As the heads of state and government from the twenty-nine NATO member states gather in Brussels on July 11 and 12, the Atlantic Council will co-host NATO Engages: The Brussels Summit Dialogue—the official high-profile outreach effort for the Alliance’s summit.

Read More

The leaders of Ethiopia and Eritrea on July 9 signed a declaration ending the state of war between the two countries.

The summit between Eritrean President Isaias Afewerki and Ethiopian Prime Minister Abiy Ahmed in the Eritrean capital, Asmara, on July 9 marked the first time that the neighbors’ heads of state have met in nearly two decades.

Read More

Women Critical to Countering Violent Extremism

Female suicide bombers carried out more than 230 deadly attacks between 1985 and 2008, according to research conducted by Mia Bloom, the author of Bombshell: Women and Terrorism. Female terrorists, including the Chechen Black Widows, and members of the Liberation Tigers of Tamil Eelam (LTTE) in Sri Lanka and the Irish Republican Army (IRA), were responsible for about a quarter of all terrorist attacks in that period. And yet, women have been largely ignored when it comes to addressing the challenge of terrorism.
British Prime Minister Theresa May’s government was engulfed in turmoil on July 9 as she lost two senior Cabinet members over her plans for a soft Brexit.

Within a span of twenty-four hours, David Davis resigned as Brexit secretary and Boris Johnson as foreign secretary. If forty-eight members of Parliament write letters of no confidence, May will be forced to face a vote of no confidence.

Read More

Open letter to their Excellencies the gathered heads of state and government of the NATO nations from the GLOBSEC NATO Adaptation Team

Read More

You’ve likely never heard of the Parsley Island crisis, sixteen years ago this week in the narrow waters between Morocco and Spain. So, it’s unlikely you’ve considered what its peaceful resolution says about the stakes involved the next few days in President Trump’s meeting first in Brussels with NATO leaders and thereafter with Russian President Vladimir Putin in Helsinki.

Read More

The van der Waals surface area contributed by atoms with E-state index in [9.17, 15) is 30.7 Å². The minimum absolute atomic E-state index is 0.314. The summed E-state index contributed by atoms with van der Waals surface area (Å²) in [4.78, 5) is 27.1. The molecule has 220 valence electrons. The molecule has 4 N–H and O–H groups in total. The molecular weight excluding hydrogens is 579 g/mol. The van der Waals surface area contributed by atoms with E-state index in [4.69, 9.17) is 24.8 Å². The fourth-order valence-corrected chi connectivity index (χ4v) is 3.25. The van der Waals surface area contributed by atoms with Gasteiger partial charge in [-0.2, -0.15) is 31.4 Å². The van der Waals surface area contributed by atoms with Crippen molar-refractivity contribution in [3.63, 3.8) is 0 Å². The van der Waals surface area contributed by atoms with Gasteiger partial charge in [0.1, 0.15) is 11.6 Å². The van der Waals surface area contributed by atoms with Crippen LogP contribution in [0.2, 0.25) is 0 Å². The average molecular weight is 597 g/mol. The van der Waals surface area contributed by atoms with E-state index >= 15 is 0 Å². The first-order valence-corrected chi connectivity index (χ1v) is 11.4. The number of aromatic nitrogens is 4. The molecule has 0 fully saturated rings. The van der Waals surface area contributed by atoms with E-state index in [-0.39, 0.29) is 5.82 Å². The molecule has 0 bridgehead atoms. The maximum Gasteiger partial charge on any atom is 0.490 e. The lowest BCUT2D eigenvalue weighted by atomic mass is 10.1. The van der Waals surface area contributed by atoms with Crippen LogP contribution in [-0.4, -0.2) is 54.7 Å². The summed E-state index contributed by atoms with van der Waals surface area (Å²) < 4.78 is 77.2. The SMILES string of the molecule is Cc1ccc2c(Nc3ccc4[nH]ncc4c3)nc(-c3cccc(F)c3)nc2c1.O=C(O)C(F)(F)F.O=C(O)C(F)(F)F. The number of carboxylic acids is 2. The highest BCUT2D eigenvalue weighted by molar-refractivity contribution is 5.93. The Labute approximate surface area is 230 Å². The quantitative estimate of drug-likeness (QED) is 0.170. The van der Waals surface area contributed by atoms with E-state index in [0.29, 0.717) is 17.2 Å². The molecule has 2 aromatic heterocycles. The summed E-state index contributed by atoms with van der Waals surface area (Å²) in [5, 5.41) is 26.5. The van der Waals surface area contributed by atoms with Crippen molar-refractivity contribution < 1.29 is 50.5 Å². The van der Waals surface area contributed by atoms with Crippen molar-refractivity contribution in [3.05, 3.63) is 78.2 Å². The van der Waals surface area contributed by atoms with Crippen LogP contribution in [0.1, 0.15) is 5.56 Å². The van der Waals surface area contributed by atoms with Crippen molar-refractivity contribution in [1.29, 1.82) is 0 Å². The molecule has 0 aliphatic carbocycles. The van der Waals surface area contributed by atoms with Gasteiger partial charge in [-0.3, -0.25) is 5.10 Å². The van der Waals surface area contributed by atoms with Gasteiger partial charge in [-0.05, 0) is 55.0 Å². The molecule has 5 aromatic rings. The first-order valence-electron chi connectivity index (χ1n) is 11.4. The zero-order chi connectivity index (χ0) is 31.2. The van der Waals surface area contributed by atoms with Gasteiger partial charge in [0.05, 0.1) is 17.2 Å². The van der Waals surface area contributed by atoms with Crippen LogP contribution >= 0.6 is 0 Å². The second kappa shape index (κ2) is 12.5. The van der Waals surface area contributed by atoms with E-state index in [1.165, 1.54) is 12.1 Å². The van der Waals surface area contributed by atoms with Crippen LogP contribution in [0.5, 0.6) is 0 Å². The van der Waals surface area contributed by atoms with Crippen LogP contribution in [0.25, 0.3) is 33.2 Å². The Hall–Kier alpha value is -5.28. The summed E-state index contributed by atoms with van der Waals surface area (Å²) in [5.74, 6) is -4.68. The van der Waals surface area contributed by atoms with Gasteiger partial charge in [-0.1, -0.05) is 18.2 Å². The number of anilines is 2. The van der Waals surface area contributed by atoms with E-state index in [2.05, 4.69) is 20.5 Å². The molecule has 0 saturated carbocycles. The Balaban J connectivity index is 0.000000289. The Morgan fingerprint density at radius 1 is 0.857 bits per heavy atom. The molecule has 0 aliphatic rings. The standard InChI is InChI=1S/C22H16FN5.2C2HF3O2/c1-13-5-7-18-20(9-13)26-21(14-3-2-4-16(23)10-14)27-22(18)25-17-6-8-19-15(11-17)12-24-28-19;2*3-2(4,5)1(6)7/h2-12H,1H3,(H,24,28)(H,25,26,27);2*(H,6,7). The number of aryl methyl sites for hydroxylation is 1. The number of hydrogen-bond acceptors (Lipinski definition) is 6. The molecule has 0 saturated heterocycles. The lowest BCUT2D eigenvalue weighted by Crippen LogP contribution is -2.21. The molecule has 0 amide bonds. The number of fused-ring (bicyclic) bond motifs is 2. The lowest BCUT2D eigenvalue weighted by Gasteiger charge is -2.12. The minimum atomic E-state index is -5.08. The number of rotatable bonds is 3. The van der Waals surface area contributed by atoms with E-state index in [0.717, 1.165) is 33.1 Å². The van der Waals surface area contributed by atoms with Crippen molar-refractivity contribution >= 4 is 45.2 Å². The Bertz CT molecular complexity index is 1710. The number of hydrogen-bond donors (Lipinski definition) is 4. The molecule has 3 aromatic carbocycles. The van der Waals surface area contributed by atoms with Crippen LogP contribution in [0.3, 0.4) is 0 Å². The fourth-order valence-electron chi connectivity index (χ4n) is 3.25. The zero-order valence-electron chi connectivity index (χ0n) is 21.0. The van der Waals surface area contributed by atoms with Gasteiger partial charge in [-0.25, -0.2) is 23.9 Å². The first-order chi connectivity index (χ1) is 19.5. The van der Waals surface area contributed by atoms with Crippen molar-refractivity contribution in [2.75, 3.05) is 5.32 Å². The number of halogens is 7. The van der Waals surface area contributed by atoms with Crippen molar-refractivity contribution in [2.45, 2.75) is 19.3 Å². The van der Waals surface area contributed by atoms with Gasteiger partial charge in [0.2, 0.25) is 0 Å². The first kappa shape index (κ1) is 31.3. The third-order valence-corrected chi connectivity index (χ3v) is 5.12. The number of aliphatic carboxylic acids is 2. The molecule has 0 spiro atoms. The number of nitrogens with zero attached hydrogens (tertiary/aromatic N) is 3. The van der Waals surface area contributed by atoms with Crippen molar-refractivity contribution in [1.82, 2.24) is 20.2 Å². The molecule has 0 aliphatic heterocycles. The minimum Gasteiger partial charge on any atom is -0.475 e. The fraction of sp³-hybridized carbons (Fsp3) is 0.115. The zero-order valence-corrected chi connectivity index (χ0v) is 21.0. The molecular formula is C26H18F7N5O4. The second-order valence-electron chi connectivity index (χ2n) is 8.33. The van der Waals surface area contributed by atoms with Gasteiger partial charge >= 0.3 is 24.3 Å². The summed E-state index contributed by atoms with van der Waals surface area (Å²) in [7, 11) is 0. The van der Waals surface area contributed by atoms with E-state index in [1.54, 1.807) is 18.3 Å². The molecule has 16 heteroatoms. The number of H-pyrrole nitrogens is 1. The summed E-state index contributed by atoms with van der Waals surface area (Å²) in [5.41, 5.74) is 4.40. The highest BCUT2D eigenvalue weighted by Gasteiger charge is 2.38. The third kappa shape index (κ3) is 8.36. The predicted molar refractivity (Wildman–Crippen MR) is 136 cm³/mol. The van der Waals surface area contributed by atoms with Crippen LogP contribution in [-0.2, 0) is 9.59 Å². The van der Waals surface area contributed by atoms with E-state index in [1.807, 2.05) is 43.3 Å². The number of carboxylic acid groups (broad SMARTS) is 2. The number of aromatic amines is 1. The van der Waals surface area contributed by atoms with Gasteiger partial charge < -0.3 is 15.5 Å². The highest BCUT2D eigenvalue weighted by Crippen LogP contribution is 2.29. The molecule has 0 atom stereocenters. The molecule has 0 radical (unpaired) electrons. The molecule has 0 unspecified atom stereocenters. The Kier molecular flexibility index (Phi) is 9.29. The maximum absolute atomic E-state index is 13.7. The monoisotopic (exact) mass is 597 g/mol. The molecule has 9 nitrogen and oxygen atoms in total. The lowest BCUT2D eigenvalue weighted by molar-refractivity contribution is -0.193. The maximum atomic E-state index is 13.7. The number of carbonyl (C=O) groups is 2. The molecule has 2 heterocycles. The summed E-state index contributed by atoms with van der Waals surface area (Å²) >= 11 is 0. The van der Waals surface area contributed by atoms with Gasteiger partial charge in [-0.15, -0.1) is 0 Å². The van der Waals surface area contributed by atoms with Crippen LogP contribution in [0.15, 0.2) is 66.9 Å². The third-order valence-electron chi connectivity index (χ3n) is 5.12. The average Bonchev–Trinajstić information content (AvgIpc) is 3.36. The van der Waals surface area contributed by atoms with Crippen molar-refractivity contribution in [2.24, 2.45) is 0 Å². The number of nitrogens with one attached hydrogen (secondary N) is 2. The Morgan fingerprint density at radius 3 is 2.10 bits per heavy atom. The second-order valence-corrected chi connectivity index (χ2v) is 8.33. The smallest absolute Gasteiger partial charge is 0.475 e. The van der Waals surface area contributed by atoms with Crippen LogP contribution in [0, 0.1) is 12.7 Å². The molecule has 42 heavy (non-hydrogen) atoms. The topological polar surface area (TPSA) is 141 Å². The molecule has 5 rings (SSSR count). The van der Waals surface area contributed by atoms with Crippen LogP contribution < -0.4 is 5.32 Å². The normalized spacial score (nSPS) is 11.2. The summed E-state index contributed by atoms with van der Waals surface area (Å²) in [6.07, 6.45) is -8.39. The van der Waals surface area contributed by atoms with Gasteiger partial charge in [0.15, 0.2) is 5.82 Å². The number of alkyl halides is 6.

NATO must overcome two forms of discord—US-European and intra-European—in order to ensure the future health and effectiveness of the Alliance. It is not enough to hope for mere platitudes of unity at NATO’s summit in Brussels on July 11 and 12, sentiments that European leaders may not receive from the US president.

At last year’s “mini-summit,” US President Donald J. Trump publicly berated European allies for not spending 2 percent of GDP on defense—a goal that the allies agreed at their Wales Summit in 2014 to meet “within a decade.” This year, the path toward a successful summit appears equally unharmonious.

Read More

In a few days, US President Donald J. Trump will meet with his fellow heads of state and government from across the NATO alliance in Brussels, Belgium, and there is widespread concern that it will once again be a meeting where the United States is scornful of its allies and partners. Some even fear that this may be the beginning of the end of NATO and the bond between the United States and Europe. The flames have been fanned further by the recent G-7 meeting which ended in acrimony between the US president and the other leaders, the announced Trump-Putin summit in Helsinki a few days after the NATO summit, and whispers that the United States may pull its troops out of Germany in the coming years.

Read More

Few observers believe that the agreement signed between US President Donald J. Trump and North Korean leader Kim Jong-un in Singapore on June 12 will result in North Korea actually giving up its nuclear weapons. But, oddly, some observers—not just the administration’s boosters—have praised the agreement anyway because they argue it makes peace more likely. The opposite is true: Trump and Kim’s rash and meaningless gesture has now made war more likely.

Read More

As the NATO summit nears, attention has been focused on the defense spending of European NATO members and whether the Alliance has been “too costly for the United States,” as claimed by US President Donald J. Trump. Long-standing burden-sharing concerns have morphed into larger disagreements on the value the United States gets from being part of NATO.

The Alliance, however, is more than just a defense mechanism for continental Europe. It is a major provider of security around the world. Since the end of the Cold War, NATO has expanded its mission to address threats outside of Europe and protect its members from a wide range of security challenges.

Read More